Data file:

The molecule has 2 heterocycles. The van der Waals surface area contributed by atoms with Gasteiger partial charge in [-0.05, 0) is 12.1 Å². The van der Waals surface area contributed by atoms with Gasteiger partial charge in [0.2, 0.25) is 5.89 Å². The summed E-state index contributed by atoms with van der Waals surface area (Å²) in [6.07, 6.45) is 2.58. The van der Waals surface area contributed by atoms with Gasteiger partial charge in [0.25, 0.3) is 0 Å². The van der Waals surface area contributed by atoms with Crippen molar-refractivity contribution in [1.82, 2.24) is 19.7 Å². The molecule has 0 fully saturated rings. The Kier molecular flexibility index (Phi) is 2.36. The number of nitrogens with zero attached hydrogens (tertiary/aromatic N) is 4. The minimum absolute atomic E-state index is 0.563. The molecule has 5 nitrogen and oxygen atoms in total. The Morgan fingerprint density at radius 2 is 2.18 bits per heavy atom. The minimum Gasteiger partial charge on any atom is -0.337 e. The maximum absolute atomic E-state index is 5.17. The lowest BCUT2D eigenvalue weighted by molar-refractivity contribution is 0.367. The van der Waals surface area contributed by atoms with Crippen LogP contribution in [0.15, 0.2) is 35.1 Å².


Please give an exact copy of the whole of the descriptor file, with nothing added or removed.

The molecule has 2 heterocycles. The van der Waals surface area contributed by atoms with Gasteiger partial charge in [-0.05, 0) is 12.1 Å². The van der Waals surface area contributed by atoms with Gasteiger partial charge in [0.2, 0.25) is 5.89 Å². The summed E-state index contributed by atoms with van der Waals surface area (Å²) in [6.07, 6.45) is 2.58. The van der Waals surface area contributed by atoms with Gasteiger partial charge in [0.25, 0.3) is 0 Å². The van der Waals surface area contributed by atoms with Crippen molar-refractivity contribution in [1.82, 2.24) is 19.7 Å². The molecule has 0 fully saturated rings. The Kier molecular flexibility index (Phi) is 2.36. The number of nitrogens with zero attached hydrogens (tertiary/aromatic N) is 4. The minimum absolute atomic E-state index is 0.563. The molecule has 5 nitrogen and oxygen atoms in total. The Morgan fingerprint density at radius 2 is 2.18 bits per heavy atom. The minimum Gasteiger partial charge on any atom is -0.337 e. The maximum absolute atomic E-state index is 5.17. The lowest BCUT2D eigenvalue weighted by molar-refractivity contribution is 0.367. The van der Waals surface area contributed by atoms with Crippen LogP contribution in [0.15, 0.2) is 35.1 Å².